Trust is a prerequisite for almost any fruitful enterprise; it is such a vital element in fostering good relations on a multitude of levels that even the common man can attest to its importance.
The levels on which this precious commodity operates begin from the most intimate, from individuals on an interpersonal level to subgroups within a nation and even the international stage among nations. Interestingly, whether it endures between a husband and wife or in the relations among states, the principle of trust remains the same, often challenging to attain and yet so easily lost.
Focusing within the framework of international relations, literature increasingly suggests that trust serves as a key variable in influencing attitude. On this stage, it may influence the nature of how states act toward other states and even illustrate the dynamics within international organizations.
Having such an important role, one may wonder what factors are necessary to build trust. Surprisingly, these factors remain similar on all levels, although they do differ in complexity and outcome. Akin to a bank providing a loan to a business owner on the condition of a sound financial record, states develop relations based on assessments of past engagement.
Assessments of historic relations are only one of many factors. Scholars interested in decision-making theories posit that cognitive factors and at times, the idiosyncratic aspects of leaders play as big of a role in laying the foundational attributes of trust-building.
Provided with these components, significant informationgathering and expertise, an avenue of measuring trust can very well be conceived. With the ability to predict and explain foreign policy outcomes, unwanted and tense situations can be avoided. With this in mind, recent developments in global affairs portray a somewhat daunting prospect.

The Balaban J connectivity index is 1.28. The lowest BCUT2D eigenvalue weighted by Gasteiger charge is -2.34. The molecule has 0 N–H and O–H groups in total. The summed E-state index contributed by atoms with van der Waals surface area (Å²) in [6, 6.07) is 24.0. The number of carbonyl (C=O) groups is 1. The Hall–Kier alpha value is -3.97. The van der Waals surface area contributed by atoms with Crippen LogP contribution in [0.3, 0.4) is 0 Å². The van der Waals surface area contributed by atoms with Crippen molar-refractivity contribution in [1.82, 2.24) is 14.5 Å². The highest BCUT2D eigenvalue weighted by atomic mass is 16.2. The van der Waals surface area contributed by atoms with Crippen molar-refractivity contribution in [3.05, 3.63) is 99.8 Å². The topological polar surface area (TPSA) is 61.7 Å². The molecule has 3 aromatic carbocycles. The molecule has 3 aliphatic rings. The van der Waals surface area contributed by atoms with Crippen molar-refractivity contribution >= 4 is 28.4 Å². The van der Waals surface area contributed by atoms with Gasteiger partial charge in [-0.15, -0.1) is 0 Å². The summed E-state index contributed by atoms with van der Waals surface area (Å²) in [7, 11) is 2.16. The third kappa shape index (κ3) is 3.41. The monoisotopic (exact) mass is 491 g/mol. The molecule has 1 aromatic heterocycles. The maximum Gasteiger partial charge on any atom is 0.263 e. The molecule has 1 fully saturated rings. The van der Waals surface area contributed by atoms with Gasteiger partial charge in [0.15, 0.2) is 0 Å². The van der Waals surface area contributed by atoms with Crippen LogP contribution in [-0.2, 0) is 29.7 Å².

The concerns raised by the United States about the World Health Organization amid this global pandemic has challenged the sense of trust and confidence of the organization. Not only has the US deferred its funding with calls for reform, it also alluded to the influence of a rising giant in the East.
As a consequence, the role of the WHO as a bastion for global health and humanity is being complicated by global-power politics. Bearing this in mind, on May 20, Foreign Minister Retno LP Marsudi made clear that it is in “Indonesia’s interest and priority to continue strengthening the work of the WHO through our contributions in the formulation of policies and decisions of the WHO”.
She also emphasized that in today’s challenging time, “multilateralism must be the platform for international cooperation in the fight against COVID19”. By the same token, this is a call to have trust in the WHO.
Another concerning case of power politics at play can be seen at the UN Security Council (UNSC). The application of veto by the veto powers on some security issues, such as the IsraelPalestine conflict, raise a fundamental question of the efficacy of the UNSC.